However, with habitual caffeine consumption, the affectedness of caffeine is greatly reduced. This is why many people will reduce and cut out the stimulant for a couple weeks prior to the event.
But I got to thinking, why not just cut out caffeine altogether, and use it to give your key workouts a boost as well?
I do drink coffee and tea very regularly, probably daily. But it has nothing to do with caffeine, I simply like the taste of coffee or strong tea.
The plan is to be able to use a pre-workout coffee as a stimulant once or possibly twice a week as a stimulant for hard workouts.
I’m hoping this has two outcomes:
1) Better sleep
2) Better workouts
We’ll see! I’ve been cutting back for a few days and today I’m just having a decalf coffee. This is completely anecdotal but may be worth a try.
I noticed absolutely nothing different. Blah! How boring?! Of course, this was no double-blind study, but I didn’t feel any different. So, back to sipping on my AM pre-prandial coffee 🙂
Your Science-Based Guide for Using Caffeine to Lose Weight | David Brown at Lean High | “”The scientists discovered, that 50 mg of caffeine wasn’t enough to trigger ANY extra fat loss in the human body.
I’ve always experimented with diet. Since I began my weight loss journey I’ve done everything from a simple “eat real food diet”, to vegetarian, vegan, raw vegan, vegetarian, and low carb.
Most recently I’ve spent a few months eating low (sub 100g) carb diet. Immediately prior to this I was on a diet similar to that of the East Africans. I switched to the low carb diet to experiment.
With the low carb diet, I was hoping to notice something with my training and wellbeing, but I honestly did not. Nothing positive or negative. I’ve been doing fasted AM runs for years, and my current 4th fastest half marathon was during a fasted morning training run. I did run two PR’s during my low carb months, but I don’t think the diet had anything to do with them.
Here is a brief rundown of why I’m no longer low carb. Feel free to comment below with any specific thoughts:
1) I don’t think I have an issue with carbs
Tim Noakes has stated that if you do not have an issue with carbohydrate metabolism, low carb may not be the best choice for you. While I’ve never done any blood tests, I have done my own blood glucose testing. From these, I am quite certain that I have no issues dealing with carbohydrate metabolism.
2) Or a problem with gluten.
Never had I experienced issues with digestion, really ever. My first meal after a 3 week raw vegan diet was pasta, no problem at all. No GI distress ever. No problem. I actually wish I had a problem with something, so I’d have something telling me “NO!”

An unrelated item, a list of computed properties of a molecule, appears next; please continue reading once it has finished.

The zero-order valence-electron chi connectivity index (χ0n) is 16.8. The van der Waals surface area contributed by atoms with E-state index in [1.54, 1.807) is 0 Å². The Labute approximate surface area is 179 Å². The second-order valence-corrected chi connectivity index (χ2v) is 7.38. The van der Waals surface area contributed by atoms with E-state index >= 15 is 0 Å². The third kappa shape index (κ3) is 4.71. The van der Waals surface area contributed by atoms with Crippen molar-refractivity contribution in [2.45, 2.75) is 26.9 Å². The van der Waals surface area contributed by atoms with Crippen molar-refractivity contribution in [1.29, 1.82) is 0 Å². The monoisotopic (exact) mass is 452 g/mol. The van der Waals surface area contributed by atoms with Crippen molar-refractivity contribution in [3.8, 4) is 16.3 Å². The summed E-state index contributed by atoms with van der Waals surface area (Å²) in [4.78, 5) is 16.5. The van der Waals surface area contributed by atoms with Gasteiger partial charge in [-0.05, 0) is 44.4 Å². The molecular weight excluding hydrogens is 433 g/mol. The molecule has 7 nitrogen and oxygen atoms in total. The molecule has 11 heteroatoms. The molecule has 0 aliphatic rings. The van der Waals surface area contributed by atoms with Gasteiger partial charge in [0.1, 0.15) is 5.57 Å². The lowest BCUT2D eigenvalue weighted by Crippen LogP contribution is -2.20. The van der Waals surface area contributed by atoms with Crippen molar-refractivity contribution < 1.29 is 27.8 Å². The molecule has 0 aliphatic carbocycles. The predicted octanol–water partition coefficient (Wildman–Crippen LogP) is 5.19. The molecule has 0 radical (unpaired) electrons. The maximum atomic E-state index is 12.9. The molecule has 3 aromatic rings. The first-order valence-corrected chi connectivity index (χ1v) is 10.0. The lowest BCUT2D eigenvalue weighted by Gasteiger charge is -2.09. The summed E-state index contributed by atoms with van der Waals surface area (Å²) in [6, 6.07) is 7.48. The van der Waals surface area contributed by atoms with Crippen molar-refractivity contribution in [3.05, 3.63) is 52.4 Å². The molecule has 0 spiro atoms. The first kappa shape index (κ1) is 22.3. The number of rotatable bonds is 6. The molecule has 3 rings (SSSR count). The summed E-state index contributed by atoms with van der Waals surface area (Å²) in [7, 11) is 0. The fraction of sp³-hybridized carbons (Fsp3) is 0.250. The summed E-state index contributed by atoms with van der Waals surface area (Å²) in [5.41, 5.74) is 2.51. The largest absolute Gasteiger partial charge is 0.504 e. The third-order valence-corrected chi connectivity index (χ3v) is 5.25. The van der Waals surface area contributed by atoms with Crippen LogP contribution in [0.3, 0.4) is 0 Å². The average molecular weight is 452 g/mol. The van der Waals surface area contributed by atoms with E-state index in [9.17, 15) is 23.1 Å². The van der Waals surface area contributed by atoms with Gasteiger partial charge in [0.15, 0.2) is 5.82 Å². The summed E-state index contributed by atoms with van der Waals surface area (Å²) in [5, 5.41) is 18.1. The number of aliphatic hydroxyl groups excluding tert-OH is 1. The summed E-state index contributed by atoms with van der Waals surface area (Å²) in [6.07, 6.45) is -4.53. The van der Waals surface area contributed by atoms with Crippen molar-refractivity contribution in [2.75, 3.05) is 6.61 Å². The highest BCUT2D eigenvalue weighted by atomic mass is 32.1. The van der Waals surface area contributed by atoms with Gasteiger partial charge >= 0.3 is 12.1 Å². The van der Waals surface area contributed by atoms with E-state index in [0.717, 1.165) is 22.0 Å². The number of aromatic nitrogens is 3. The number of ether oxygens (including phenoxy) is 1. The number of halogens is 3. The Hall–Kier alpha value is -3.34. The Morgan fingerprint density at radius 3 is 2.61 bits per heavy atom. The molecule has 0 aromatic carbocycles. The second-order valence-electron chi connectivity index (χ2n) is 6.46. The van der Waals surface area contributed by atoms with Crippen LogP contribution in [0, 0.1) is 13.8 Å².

3) A main problem I had with the low carb diet is it was very difficult to do it with minimal animal intake.
As an ethical plant based athlete, my main issue with eating lower carb was that I introduced a great deal of eggs and dairy into my diet. I do not enjoy supporting these industries and am glad to be eating less animal products again.
4) Higher carb meals are more simple
I love simplicity. For breakfast give me a bowl of oatmeal with some nutritional yeast and cut up fruit. Just boil a cup of water and pour that into the bowl. Boom, done. Often for lunch I’ll throw some rice and frozen veggies into the rice cooker and go run for a half hour while it boils. Throw some beans and peanut sauce on there, good to go. Yeah I could just cook up some eggs and throw some cheese on top, but that brings me to my next point.
5) Meal clean-up
I’ve found that animal based meals are messy and more work to clean up afterwards.
6) Less material waste
With the loads of eggs, cheese, sour cream, cottage cheese, etc it seems the amount of plastic food storage I was going through was huge. My staple food with high carb is oats, which come in paper or cardboard and is much easier to recycle. Rice and beans also come in thin plastic bags.
7) Lack of low carb science
This was a major issue I had. There’s simply a lack of good science that supports the low carb lifestyle. This includes both for athletics and general health. On the flip side, there is an extremely large amount of research behind high carb low fat diets. Here is a good video showing both sides of the issue.
8) For athletics, it may not be ideal for me.
The biggest bonus low carbers claim for the diet and athletics is that it turns you into a fat burning machine. And our bodies indeed have an enormous amount of fat, even for the leanest athletes. However I do have some issues with this. First, low carbers generally have lower glycogen in storage than higher carb athletes, and at higher intensities such as half marathon or shorter, starting with half of the glycogen available could be an issue.
9) Blue Zones
These are areas of the world where the most long lived people live. They all eat high carb and low fat.
10) East Africans
The best runners in the world eat a diet of 70% carbohydrates.
11) High carb is cheaper
I’m a cheap guy. Oats, quinoa, rice, dry beans, etc. All super cheap.
12) I snack less
Strange enough, but I do indeed snack a lot less on a high carb diet than I do with the low carb option.
13) Desi has no interest in being low carb.
It was indeed a challenge, eating out and eating dinner with Desi while I was on a low carb diet protocol.